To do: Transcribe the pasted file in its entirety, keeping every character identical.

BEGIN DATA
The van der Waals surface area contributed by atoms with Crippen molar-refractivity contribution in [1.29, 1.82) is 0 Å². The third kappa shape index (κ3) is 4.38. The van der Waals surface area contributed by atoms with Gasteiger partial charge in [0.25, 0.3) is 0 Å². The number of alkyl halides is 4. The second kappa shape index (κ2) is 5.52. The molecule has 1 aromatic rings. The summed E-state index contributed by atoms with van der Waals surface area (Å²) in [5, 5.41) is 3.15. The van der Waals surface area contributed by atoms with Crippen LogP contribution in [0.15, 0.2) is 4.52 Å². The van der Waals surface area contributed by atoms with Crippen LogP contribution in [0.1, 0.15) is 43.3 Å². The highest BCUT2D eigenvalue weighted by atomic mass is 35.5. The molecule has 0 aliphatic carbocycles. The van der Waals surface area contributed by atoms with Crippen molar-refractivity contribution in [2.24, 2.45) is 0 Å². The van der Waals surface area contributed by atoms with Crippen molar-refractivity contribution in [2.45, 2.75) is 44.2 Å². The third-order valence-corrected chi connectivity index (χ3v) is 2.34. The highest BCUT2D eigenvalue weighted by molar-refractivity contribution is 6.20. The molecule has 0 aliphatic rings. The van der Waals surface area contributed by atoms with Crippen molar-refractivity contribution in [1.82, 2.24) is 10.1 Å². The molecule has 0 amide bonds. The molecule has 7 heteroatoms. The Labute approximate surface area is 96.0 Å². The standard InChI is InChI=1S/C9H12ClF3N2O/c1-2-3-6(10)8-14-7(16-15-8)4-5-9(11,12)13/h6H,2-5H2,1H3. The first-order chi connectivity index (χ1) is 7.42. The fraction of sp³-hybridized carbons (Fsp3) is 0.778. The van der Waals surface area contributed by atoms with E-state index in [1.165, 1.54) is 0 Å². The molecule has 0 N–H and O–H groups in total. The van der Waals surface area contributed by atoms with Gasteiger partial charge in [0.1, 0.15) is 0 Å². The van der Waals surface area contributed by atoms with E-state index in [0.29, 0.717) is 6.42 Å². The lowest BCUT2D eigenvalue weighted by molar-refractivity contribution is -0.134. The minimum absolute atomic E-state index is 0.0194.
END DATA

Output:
The van der Waals surface area contributed by atoms with Crippen molar-refractivity contribution in [1.29, 1.82) is 0 Å². The third kappa shape index (κ3) is 4.38. The van der Waals surface area contributed by atoms with Gasteiger partial charge in [0.25, 0.3) is 0 Å². The number of alkyl halides is 4. The second kappa shape index (κ2) is 5.52. The molecule has 1 aromatic rings. The summed E-state index contributed by atoms with van der Waals surface area (Å²) in [5, 5.41) is 3.15. The van der Waals surface area contributed by atoms with Crippen LogP contribution in [0.15, 0.2) is 4.52 Å². The van der Waals surface area contributed by atoms with Crippen LogP contribution in [0.1, 0.15) is 43.3 Å². The highest BCUT2D eigenvalue weighted by atomic mass is 35.5. The molecule has 0 aliphatic carbocycles. The van der Waals surface area contributed by atoms with Crippen molar-refractivity contribution in [2.24, 2.45) is 0 Å². The van der Waals surface area contributed by atoms with Crippen molar-refractivity contribution in [2.45, 2.75) is 44.2 Å². The third-order valence-corrected chi connectivity index (χ3v) is 2.34. The highest BCUT2D eigenvalue weighted by molar-refractivity contribution is 6.20. The molecule has 0 aliphatic rings. The van der Waals surface area contributed by atoms with Crippen molar-refractivity contribution in [1.82, 2.24) is 10.1 Å². The molecule has 0 amide bonds. The molecule has 7 heteroatoms. The Labute approximate surface area is 96.0 Å². The standard InChI is InChI=1S/C9H12ClF3N2O/c1-2-3-6(10)8-14-7(16-15-8)4-5-9(11,12)13/h6H,2-5H2,1H3. The first-order chi connectivity index (χ1) is 7.42. The fraction of sp³-hybridized carbons (Fsp3) is 0.778. The van der Waals surface area contributed by atoms with E-state index in [1.165, 1.54) is 0 Å². The molecule has 0 N–H and O–H groups in total. The van der Waals surface area contributed by atoms with Gasteiger partial charge in [0.1, 0.15) is 0 Å². The van der Waals surface area contributed by atoms with E-state index in [0.29, 0.717) is 6.42 Å². The lowest BCUT2D eigenvalue weighted by molar-refractivity contribution is -0.134. The minimum absolute atomic E-state index is 0.0194.